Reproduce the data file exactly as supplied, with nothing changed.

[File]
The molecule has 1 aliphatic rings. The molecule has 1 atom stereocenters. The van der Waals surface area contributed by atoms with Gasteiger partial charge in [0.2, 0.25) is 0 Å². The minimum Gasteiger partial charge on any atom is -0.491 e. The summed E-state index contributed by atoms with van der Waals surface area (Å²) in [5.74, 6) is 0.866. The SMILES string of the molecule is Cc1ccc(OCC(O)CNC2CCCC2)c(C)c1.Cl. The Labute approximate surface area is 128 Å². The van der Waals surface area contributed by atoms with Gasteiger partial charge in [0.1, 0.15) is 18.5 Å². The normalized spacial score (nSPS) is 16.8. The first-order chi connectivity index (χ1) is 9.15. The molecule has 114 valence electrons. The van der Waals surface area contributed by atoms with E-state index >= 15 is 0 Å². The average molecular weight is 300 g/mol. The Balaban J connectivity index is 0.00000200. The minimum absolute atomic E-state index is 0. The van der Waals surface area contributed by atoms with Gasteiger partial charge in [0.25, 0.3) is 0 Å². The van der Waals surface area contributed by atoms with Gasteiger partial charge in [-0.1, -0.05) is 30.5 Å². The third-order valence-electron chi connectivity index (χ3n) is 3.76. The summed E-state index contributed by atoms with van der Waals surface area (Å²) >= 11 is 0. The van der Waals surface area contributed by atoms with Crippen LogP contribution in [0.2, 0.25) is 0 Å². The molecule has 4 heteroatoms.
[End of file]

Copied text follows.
The molecule has 1 aliphatic rings. The molecule has 1 atom stereocenters. The van der Waals surface area contributed by atoms with Gasteiger partial charge in [0.2, 0.25) is 0 Å². The minimum Gasteiger partial charge on any atom is -0.491 e. The summed E-state index contributed by atoms with van der Waals surface area (Å²) in [5.74, 6) is 0.866. The SMILES string of the molecule is Cc1ccc(OCC(O)CNC2CCCC2)c(C)c1.Cl. The Labute approximate surface area is 128 Å². The van der Waals surface area contributed by atoms with Gasteiger partial charge in [0.1, 0.15) is 18.5 Å². The normalized spacial score (nSPS) is 16.8. The first-order chi connectivity index (χ1) is 9.15. The molecule has 114 valence electrons. The van der Waals surface area contributed by atoms with E-state index >= 15 is 0 Å². The average molecular weight is 300 g/mol. The Balaban J connectivity index is 0.00000200. The minimum absolute atomic E-state index is 0. The van der Waals surface area contributed by atoms with Gasteiger partial charge in [0.25, 0.3) is 0 Å². The van der Waals surface area contributed by atoms with Gasteiger partial charge in [-0.1, -0.05) is 30.5 Å². The third-order valence-electron chi connectivity index (χ3n) is 3.76. The summed E-state index contributed by atoms with van der Waals surface area (Å²) >= 11 is 0. The van der Waals surface area contributed by atoms with Crippen LogP contribution in [0.2, 0.25) is 0 Å². The molecule has 4 heteroatoms.